It’s not every day you get handed the keys to a brand new Audi TT and told to do with it as you please. But that’s exactly what happened when lecturers at Technological University Dublin met Volkswagen Group Ireland’s Oisin Daly at their City Campus in Dublin city centre recently. Daly, who works for Volkswagen Group Aftersales, handed over the gleaming white sports car to staff based at the university’s Vehicle Repair Workshop as part of its ongoing commitment to motor trade apprenticeships. The new acquisition, a former training car, is the “icing on the cake” following an extensive refurbishment of the facility, according to Joe Clarke, Head of Transport Technologies at TU Dublin.
“This vehicle is not only highly desirable and fully spec’d, it has a multi-material body that meets the criteria of our new curriculum,” he says “We are in the process of creating a centre of excellence, not just for now but for the future of the industry and all the exciting technology that is coming down the line. To have a leading brand like the Volkswagen Group on board is a massive endorsement of the work we are doing here.”
Now it third generation, the curvaceous Audi TT feels every bit as fresh and exciting as it did when the original was launched back in 1998. Technicians and apprentices who attend TU Dublin’s workshop will now be able to get up close and personal with the luxury sports car to see exactly what makes it tick.
Enda Breslin, Assistant Lecturer at TU Dublin, says the desirable vehicle will help the university attract new blood. “Getting a car like this creates a buzz within the industry and gets people talking about the university,” he says “We want to encourage people to come in and see there’s a lot more scope to the apprentice scheme than they might believe. This is a world class facility that will provide the manpower and equipment needed to train a highly skilled workforce for generations to come.”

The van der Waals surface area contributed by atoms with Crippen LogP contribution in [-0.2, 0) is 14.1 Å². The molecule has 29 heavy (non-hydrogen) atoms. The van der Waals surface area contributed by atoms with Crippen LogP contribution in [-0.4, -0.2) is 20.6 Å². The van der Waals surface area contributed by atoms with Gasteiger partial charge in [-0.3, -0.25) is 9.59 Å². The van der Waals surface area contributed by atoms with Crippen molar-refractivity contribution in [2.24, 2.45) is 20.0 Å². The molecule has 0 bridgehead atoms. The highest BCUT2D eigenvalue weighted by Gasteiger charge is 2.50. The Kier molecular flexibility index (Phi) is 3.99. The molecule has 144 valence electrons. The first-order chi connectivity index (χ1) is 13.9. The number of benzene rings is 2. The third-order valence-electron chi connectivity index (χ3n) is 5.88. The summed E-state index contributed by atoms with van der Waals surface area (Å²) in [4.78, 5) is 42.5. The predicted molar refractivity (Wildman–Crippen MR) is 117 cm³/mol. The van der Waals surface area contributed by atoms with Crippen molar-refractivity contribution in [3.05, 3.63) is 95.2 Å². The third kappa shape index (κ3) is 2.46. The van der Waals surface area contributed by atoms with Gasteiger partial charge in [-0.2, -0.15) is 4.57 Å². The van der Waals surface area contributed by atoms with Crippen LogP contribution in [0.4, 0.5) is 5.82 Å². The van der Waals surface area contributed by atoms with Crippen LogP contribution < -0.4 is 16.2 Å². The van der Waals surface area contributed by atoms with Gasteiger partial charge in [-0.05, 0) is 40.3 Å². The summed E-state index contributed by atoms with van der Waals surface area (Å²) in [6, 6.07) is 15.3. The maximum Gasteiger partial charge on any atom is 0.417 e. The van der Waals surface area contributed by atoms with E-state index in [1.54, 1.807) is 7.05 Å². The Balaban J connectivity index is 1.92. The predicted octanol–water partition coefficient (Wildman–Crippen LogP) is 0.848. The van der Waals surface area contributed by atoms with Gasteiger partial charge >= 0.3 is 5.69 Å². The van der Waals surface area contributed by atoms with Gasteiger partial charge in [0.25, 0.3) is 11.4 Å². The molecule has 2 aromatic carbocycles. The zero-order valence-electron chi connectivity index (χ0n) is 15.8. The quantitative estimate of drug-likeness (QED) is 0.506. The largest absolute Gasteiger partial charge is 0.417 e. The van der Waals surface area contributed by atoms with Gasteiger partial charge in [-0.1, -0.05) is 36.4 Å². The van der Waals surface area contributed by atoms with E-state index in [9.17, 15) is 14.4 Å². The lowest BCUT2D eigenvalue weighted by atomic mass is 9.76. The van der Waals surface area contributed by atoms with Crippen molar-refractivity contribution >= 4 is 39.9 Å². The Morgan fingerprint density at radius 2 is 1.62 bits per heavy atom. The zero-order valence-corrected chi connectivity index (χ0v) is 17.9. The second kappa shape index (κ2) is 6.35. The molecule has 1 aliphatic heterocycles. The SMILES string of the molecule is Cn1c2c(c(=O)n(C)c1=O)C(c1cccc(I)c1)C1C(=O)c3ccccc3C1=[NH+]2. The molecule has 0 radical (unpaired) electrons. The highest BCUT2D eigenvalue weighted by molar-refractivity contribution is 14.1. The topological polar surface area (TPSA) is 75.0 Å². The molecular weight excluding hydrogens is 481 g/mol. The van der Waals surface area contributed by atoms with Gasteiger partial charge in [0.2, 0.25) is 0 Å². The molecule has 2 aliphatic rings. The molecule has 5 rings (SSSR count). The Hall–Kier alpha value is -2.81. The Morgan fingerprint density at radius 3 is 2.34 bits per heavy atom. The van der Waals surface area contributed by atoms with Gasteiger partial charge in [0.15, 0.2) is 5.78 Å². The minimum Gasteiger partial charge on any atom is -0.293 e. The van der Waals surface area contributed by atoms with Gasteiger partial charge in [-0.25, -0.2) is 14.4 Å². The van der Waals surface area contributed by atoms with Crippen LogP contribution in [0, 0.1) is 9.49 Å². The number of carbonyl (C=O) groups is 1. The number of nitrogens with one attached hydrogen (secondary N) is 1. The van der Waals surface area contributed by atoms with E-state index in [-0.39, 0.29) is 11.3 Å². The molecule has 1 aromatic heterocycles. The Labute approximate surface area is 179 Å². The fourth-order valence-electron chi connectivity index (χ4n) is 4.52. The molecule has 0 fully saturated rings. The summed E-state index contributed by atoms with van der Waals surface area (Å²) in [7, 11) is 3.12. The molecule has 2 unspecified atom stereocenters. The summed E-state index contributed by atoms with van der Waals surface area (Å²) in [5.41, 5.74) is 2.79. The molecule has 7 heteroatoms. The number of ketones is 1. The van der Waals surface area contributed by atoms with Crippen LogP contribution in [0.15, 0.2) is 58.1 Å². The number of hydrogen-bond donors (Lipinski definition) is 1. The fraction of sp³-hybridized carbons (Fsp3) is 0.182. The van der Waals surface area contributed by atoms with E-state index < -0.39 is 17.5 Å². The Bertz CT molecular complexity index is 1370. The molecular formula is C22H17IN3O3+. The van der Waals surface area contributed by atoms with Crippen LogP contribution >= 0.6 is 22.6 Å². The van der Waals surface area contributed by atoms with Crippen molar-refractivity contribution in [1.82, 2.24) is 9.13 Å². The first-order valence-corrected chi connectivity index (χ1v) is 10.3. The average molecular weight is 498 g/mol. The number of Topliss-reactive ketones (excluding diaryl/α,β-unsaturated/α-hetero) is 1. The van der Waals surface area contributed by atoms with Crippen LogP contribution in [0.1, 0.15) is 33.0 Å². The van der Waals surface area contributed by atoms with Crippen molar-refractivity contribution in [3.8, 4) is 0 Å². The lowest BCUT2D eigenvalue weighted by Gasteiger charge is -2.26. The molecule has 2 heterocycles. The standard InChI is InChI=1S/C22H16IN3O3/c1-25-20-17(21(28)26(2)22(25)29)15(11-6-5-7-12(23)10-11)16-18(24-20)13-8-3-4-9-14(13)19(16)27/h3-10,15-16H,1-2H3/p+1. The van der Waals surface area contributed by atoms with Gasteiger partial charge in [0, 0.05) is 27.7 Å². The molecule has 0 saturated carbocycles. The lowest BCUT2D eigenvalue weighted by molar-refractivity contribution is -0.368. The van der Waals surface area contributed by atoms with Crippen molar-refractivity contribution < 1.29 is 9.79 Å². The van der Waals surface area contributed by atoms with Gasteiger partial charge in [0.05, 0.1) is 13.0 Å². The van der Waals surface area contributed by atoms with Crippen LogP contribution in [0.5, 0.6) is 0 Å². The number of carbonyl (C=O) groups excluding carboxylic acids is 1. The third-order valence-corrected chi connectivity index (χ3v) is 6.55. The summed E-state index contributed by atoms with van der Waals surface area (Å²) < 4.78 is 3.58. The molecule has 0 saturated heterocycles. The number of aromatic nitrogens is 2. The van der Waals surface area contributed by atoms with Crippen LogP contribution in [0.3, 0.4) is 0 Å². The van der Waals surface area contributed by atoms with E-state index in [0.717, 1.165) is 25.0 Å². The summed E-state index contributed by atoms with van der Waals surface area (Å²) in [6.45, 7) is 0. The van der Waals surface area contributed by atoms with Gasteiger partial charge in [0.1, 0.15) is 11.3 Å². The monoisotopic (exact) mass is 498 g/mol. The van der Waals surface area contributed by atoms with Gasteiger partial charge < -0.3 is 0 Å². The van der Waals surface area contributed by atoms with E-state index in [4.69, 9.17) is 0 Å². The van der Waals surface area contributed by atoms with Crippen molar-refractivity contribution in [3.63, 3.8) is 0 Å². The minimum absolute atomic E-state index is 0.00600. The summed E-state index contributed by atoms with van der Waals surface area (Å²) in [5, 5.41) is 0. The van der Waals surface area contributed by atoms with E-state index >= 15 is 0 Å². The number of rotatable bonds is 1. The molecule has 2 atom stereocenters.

Established in 1981, the workshop lies behind an unimposing shop front on Beresford Street in Smithfield, Dublin 7. In January 2019, the Dublin Institute of Technology (DIT) became Technological University Dublin (TU Dublin) following a merger between DIT, Blanchardstown IT and Tallaght IT to form Ireland’s first Technological University. It also became the subject of an equipment recapitalisation project that enabled a full refit and upgrade of facilities required to support the delivery of the revised apprenticeship curriculum. Now, as the only public sector provider of vehicle body repair apprenticeships in the country, it plays a vital role within the Irish motor trade.
Lecturer Frank O’Neill says ensuring apprentices get access to the latest technology and vehicles safeguards the future of the industry. “We have a brand new spray booth and materials analysis equipment that are the envy of any workshop in the land,” he says “We can strip cars back to the chassis and show them how to test the strength of the steel joints. It’s about giving them hands-on experience and the knowledge to do the job to the best of their ability.”
Apprentices who attend the workshop are in the middle of a four-year training programme run by industry body SOLAS. Jason Phillips, Assistant Lecturer in Vehicle Body Repair, became an apprentice panel beater after completing his Leaving Cert 31 years ago. He insists today’s technology is light years ahead of the techniques used when he was learning the trade.
“Back in my day we used to rub down cars by hand with cold buckets of water but now everything involves sophisticated machines and the technology is constantly changing,” he says “Cars are made from high strength steel, boron steels and carbon fibre. We give students a better understanding of how cars are put together and the correct procedures to fix them. The apprentices who come to us have usually reached a certain level of experience so it’s about ironing out the kinks”
Oisin Daly, Volkswagen Group Paint and Body Business Development Specialist, says supplying training cars to TU Dublin is just the latest in a series of ongoing commitments to apprenticeships by the Group. “Apprentices have been the lifeblood of the motor industry for over a century,” he says “By investing in leading facilities like this, we all benefit down the line with a highly skilled, motivated workforce and state-of-the art facilities.”